Check the prices of labs as none of the tests for suspected pesticide-related bee kills are free, and can cost between $300-$800. An academic research lab may accept your samples as part of a research project (at a reduced rate for testing costs), or similar opportunity. Keep in mind dead bees degrade quickly, and once degraded may not serve as reliable evidence for measuring pesticide residues. If you are unsure of what killed your bees or want a complete pesticide screen on pollen, wax, larvae, pupae or adult bees, the Bee Informed Partnership offers an Emergency Response kit (http://beeinformed.org/programs/emergency-response-kits-2/) that includes a pesticide screen conducted by USDA Agricultural Marketing Service. Pollen samples and wax samples are the better hive products to determine levels of contaminants as residues may be more stable (less vulnerable to degradation). The caveat in collecting your own evidence is that investigators and pesticide manufacturers may not be able to utilize the samples/pesticide residue data you collect because of their requirements regarding who “handles” (collects and analyzes the data) and the chain of custody through which the samples are passed. While beekeepers may be anxious to collect bee, pollen, and comb samples for analysis, qualitative information regarding the circumstances surrounding the loss can be equally if not more important, particularly if inspectors do not arrive quickly, and the conditions surrounding the loss become less apparent.
Options for Reporting
Reporting to the State: The most critical contact is with the state lead pesticide agency (SLA) so that an investigation can be initiated in a timely way. Beekeepers should maintain ready access to the current list of SLA contacts. Contact information on SLAs can be obtained from the Association of American Pesticide Control Officials at http://aapco.org/officials.html. Contact your SLCA immediately, and explain the situation without making inferences as to the circumstances surrounding the loss; that should be left to the investigators. In states with apiary programs, the state pesticide agency will normally notify the state apiarist. Determine when an inspector can come to your site to investigate the incident. The state pesticide inspector will be looking for evidence of pesticide misuse and the inspection will consider multiple factors including pesticide products used in the hive. Under their cooperative agreement with EPA to enforce the Federal Insecticide, Fungicide, and Rodenticide Act (FIFRA), states will file a report with EPA at the conclusion of the investigation. Note that the purpose of the state pesticide investigation is to determine whether pesticide misuse occurred, not to determine the cause of the bee kill.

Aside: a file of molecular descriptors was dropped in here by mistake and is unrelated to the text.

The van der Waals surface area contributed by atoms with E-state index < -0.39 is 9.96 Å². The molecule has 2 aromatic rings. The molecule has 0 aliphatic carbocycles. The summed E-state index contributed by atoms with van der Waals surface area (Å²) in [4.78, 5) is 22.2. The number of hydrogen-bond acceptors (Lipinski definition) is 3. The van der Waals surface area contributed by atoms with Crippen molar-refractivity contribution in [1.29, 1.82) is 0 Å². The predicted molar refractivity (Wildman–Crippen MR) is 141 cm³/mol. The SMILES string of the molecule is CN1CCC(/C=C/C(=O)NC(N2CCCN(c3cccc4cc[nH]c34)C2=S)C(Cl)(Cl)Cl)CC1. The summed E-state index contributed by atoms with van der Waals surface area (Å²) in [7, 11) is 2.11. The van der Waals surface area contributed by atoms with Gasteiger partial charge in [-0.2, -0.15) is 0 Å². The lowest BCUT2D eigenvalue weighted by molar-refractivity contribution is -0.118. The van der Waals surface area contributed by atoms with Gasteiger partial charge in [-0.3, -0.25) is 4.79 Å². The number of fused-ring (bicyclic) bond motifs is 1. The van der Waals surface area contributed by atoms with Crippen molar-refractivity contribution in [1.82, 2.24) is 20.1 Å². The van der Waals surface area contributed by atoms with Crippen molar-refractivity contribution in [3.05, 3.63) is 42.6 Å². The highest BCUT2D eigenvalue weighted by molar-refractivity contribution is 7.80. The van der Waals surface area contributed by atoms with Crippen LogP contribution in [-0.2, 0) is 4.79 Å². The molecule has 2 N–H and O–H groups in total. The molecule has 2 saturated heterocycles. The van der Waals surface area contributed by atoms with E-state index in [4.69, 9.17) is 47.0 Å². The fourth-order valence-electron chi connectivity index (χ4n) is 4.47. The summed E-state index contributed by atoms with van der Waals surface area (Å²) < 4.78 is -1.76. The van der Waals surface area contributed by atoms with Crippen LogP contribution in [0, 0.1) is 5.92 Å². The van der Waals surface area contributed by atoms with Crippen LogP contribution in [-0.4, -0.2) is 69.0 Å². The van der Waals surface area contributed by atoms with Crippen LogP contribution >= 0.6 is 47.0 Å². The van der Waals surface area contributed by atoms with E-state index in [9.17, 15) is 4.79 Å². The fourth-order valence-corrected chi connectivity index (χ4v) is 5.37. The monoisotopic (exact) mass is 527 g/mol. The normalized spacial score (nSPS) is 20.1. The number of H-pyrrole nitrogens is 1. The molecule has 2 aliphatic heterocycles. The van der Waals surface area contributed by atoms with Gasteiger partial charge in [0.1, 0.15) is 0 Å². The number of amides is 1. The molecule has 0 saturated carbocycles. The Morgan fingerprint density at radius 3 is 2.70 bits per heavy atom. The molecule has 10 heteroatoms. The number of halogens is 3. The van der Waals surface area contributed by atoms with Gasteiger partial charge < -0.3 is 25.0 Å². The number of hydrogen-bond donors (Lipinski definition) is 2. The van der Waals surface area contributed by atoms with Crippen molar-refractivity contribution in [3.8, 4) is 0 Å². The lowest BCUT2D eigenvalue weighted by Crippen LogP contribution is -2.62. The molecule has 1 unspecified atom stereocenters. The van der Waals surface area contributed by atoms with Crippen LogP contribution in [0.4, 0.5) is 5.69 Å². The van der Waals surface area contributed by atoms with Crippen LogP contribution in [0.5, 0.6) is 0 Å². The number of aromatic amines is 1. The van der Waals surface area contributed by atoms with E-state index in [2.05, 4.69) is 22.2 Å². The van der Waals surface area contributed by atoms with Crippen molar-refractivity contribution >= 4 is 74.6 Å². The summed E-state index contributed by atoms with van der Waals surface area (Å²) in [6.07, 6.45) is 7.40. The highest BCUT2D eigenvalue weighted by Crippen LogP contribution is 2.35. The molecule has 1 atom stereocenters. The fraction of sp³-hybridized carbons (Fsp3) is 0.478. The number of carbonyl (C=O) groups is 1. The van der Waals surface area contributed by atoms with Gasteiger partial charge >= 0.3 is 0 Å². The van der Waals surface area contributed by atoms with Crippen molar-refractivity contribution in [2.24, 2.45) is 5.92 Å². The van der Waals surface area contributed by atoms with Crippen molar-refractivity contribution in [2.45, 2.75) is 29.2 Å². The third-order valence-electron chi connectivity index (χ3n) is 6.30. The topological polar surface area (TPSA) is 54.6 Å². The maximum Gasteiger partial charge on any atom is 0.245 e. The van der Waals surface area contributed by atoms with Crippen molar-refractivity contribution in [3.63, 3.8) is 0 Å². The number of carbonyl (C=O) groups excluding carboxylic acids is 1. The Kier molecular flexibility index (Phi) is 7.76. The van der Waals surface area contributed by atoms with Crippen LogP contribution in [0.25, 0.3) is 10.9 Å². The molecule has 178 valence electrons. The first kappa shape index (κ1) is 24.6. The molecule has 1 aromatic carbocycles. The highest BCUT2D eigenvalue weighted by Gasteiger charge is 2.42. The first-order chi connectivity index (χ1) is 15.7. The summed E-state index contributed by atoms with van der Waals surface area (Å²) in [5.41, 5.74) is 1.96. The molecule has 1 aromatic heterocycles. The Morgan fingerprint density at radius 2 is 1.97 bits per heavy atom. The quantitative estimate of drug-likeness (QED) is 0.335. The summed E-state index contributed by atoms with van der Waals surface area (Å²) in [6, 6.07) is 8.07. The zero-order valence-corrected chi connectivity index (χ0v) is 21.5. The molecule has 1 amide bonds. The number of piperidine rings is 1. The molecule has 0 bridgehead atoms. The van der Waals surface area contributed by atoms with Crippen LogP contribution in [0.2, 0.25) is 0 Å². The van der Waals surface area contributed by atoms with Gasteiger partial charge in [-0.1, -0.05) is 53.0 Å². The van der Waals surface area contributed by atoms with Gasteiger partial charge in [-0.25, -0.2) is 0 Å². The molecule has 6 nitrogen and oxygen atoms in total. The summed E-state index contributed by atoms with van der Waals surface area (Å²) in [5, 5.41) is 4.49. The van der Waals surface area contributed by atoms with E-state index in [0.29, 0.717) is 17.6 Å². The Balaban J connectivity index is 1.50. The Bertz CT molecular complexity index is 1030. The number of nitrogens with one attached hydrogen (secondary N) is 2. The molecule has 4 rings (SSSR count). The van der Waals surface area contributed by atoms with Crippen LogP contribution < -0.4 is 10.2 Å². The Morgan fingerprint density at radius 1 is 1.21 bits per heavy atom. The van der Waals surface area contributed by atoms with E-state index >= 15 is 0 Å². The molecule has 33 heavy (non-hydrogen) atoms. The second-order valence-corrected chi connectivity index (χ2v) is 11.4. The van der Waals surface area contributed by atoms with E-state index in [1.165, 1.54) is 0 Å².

Reporting to EPA: The information provided as a result of bee loss incidents is invaluable to the EPA. There are two ways to file a report with the EPA: sending an email to email@example.com or using the National Pesticide Information Center (NPIC) web portal for Ecological Pesticide Incident Reporting http://pi.ace.orst.edu/erep/. You can report to EPA whether or not you choose to report to your SLA and initiate an investigation by the state. The NPIC web portal leads you through questions, including the state and county of the incident, and what you observed. Even if you do not have answers to all of the questions on this web portal, submit the information you do know. You can upload photos to the site as well. You can submit the report anonymously, or provide your contact information. Contact information provided through the NPIC portal is not shared with EPA, and therefore EPA cannot follow up with you if you report through NPIC. For those under the stress of having just lost one or a dozen colonies, you could simply email firstname.lastname@example.org with your contact information and EPA will follow-up with you for additional facts about the incident; this can provide greater clarity of what happened to your bees, provided that you are comfortable with contributing additional detail. The extent to which detailed information is available on an incident will dictate the extent to which it can be used as a line of evidence in determining the cause of the loss.
Reporting to a pesticide manufacturer: In cases where there is confidence regarding the specific pesticide involved, contact the manufacturer by calling either the emergency or non-emergency phone number on the product label (if available). Additional information such as contact information for the farm that applied the product, bee yard location, symptoms observed and duration of the effect, product type (seed treatment, foliar application), crop, and weather conditions may be gathered during the initial call. The manufacturer will most likely ask if the state pesticide lead agency or EPA has been contacted about the incident. The manufacturer will most likely ask about a follow-up visit with the caller either as an on-site visit or via phone.
Receiving assistance: Do you need help navigating all of the reporting options or assistance in filing a report? The Pollinator Stewardship Council can assist the beekeeper in filing reports to EPA so you can get back to the business of beekeeping. You can also contact the Bee Informed Partnership (BIP) Program to request an Emergency Response Kit (http://beeinformed.org/programs/emergency-response-kits-2/), or, if applicable, contact your BIP Tech Transfer Team (http://beeinformed.org/team-2/tech-transfer-teams/) for a kit.
Incident reporting allows all stakeholders to learn from and prevent or mitigate bee losses, and provides the data needed to help build solutions for Healthy Bees, Healthy People, and a Healthy Planet.
The Honey Bee Health Coalition appreciates support from Bee Culture magazine in sharing this information with its readers. One thousand laminated copies of the Honey Bee Health Coalition Quick Guide to Reporting a Bee Kill Incident are available through Bee Culture magazine; order yours online today at www.pollinatorstewardship.org or download an electronic copy at www.honeybeehealthcoalition.org.